"China's secondary refining capacity took an even bigger leap last year, to meet the growing need for light-ends and higher quality fuel in the domestic market, the report said.

Catalytic cracking capacity rose 12.5%, hydrocracking 26.2%, coking 21.3%, reforming 16.8% and hydrotreating 21.3%, 3E said, but did not offer details."
(Catalytic cracking maximizes gasoline production; hydrocracking maximizes diesel and jet fuel production.)
"The Chinese government's stimulus plan for the petrochemicals sector supports refining capacity expansions, 3E noted. 'Quite a few large joint-venture refining and petrochemical projects and giant petrochemical centers with refining capacity of 400,000 to 600,000 b/d each that were previously under early-stage discussions are now officially listed in the state petrochemical rescue plan,' it said."
Given the tremendous amount of additional refining capacity coming online generally all over the Asia Pacific, cracking margins are likely to be very tight--and it will be very unlikely for crude to chase the Asian prices for petroleum products any time soon.

7. Reggie Le at Platts reports that the China Iron and Steel Association (CISA) revised upwards its forecast of steel consumption in 2009 on the back of the stimulus program to 430 million tonnes (or a 5% annual decline) from 390 million tonnes (about a 13.9% decline).

8. Henry A. Kissinger has an opinion piece in the Washington Post which argues that the US cannot expect the political environment in Afghanistan to evolve (toward Western norms) at the same rate at which the military situation does.
"Military strategy should concentrate on preventing the emergence of a coherent, contiguous state within the state controlled by jihadists. In practice, this would mean control of Kabul and the Pashtun area. A jihadist base area on both sides of the mountainous Afghan-Pakistani border would become a permanent threat to hopes for a moderate evolution and to all of Afghanistan's neighbors. Gen. David Petraeus has argued that, reinforced by the number of American forces he has recommended, he should be able to control the 10 percent of Afghan territory where, in his words, 80% of the military threat originates. This is the region where the 'clear, hold and build' strategy that had success in Iraq is particularly applicable."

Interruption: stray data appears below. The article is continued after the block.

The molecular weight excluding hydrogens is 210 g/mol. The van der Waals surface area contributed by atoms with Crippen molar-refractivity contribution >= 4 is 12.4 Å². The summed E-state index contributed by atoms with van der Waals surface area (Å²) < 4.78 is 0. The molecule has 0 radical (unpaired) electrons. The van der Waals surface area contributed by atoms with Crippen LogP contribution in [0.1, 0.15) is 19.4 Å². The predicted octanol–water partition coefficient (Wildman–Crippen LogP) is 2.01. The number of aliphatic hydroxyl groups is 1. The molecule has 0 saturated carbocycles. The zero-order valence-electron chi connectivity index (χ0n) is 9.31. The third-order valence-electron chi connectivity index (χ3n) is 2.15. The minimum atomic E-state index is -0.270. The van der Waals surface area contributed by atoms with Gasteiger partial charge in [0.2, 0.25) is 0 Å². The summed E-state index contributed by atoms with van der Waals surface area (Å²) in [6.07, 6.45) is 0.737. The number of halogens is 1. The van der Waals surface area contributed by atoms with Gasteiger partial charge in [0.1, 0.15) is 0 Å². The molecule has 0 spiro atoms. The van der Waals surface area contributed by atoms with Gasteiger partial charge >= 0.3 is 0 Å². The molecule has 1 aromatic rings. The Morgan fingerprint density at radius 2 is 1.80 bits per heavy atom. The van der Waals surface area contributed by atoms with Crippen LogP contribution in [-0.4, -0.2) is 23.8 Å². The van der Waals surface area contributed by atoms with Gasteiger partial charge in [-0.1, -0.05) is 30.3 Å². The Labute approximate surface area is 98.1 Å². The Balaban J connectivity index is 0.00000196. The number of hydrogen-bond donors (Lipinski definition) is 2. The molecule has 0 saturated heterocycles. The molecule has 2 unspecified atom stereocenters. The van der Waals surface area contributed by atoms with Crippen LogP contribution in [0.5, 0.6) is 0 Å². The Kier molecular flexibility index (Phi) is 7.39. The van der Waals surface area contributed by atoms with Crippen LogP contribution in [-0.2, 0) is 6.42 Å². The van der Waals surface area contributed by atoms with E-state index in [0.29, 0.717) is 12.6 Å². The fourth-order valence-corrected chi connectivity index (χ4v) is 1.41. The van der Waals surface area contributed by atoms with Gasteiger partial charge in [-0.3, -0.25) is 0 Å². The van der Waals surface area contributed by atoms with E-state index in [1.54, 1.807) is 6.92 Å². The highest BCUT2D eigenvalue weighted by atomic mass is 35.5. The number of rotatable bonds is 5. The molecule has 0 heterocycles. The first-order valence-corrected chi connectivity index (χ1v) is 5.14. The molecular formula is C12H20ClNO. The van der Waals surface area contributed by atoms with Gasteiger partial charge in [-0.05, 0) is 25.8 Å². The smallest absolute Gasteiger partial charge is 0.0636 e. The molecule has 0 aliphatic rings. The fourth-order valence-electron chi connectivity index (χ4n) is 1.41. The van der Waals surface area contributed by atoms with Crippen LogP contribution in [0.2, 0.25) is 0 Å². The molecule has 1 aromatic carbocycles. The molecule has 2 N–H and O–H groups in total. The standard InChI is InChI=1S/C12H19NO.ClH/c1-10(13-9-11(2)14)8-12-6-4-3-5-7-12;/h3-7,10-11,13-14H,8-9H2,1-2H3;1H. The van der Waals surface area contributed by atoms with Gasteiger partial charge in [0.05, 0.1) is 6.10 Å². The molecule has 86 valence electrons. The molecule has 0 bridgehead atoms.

A must read.

9. Peter Leonard at the Associated Press reports that Kazakhstan announced today that it has withdrawn from the Central Asian power grid, which has forced electricity rationing in northern Kyrgyzstan required to keep the country from overloading its domestic grid. Kazakhstan indicated that it was forced to withdraw by Tajikistan's continual "siphoning" off the grid.
"'As of Feb. 26, Tajik state energy company has made unscheduled use of 84 million kilowatt hours of electricity,' the state-owned Kazakhstan Electricity Grid Operating Company said."

10. The Associated Press reports that the UAE will cut supply in April by an additional 15-17% of various crude streams, including Murban. Murban represents about 60% of UAE total production capacity of about 2.55 mb/d. This cut comes on top of the cut announced in December of 15% (see Daily Sources 12/26 #5) which may put the volume of Murban ADNOC is supplying at about 1 mb/d and total UAE volumes near 1.6 mb/d, though only an educated guess.

11. Elzbieta Rabalska at Platts reports that some traders argue the market for sour crudes--dominated by the Middle East--is tight, and that the price of sweet crudes is chasing price increases in the sour market.
"'It's a very tight market led from sour [crude],' one trading source said Thursday. 'It would be tighter if we weren't seeing product come out of storage. It emanates from the East where there is no production and which relies heavily on OPEC production.'"
12. Lilian Karunungan and Shanthy Nambiar at Bloomberg report that Indonesia's issue of $4 billion in dollar denominated 5 and 10 year sovereign debt was oversubscribed by at least $500 million today.
"'Countries are trying to tap debt markets as quickly as possible in case the situation deteriorates further in the second half,' said Paul Biszko, a senior emerging-markets strategist with RBC Capital Markets in Toronto. 'It doesn’t surprise me that Indonesia is trying to issue.'"
The five year debt is yielding between 10.5-10.75% and the ten year debt 11.75-12%.

13. Janet Porter at Lloyd's List reports that the latest Drewry Container Freight Rate Insight report states that container shipping could see as much as a $68 billion decline in global revenues in 2009, or a fall of a third. The report says that container freight rates are at their lowest levels ever.
"The 42% collapse in all-in rates from South China to Europe since November has been so shocking that Drewry is asking whether the market has veered out of control."

14. Shobhana Chandra and Timothy R. Homan at Bloomberg report that first time unemployment claims rose to 667,000 last week, and the number of people still receiving unemployment benefits rose to 5.112 million.
"February payroll figures, due from Labor next week, may show job cuts exceeded half a million for a fourth consecutive month, according to a Bloomberg survey. The unemployment rate probably climbed to 7.9%, the highest level since 1984."
15. Agence France-Presse reported yesterday that Toshiba won a contract to build two Advanced Boiling Water Reactor (ABWR) nuclear power plants in Texas. If true, I believe the two plants would be the first nuclear power plants built in the US in 40 years, and the first ever ABWR reactors.

16. Keith Johnson at Environmental Capital has an interesting post on the efforts of researchers in New Zealand and Australia to reduce the aggregate flatulence of its sheep and cow herds.
"Globally, however, livestock emissions outweigh emissions from the entire transport sector. Add in emissions from deforestation—which is often a consequence of razing trees for fresh pasture land—the plant and animal world makes up about 40% of global greenhouse-gas emissions."
Vegetarianism does more, therefore, for reducing your carbon footprint than driving a Prius. Short and well-worth reading.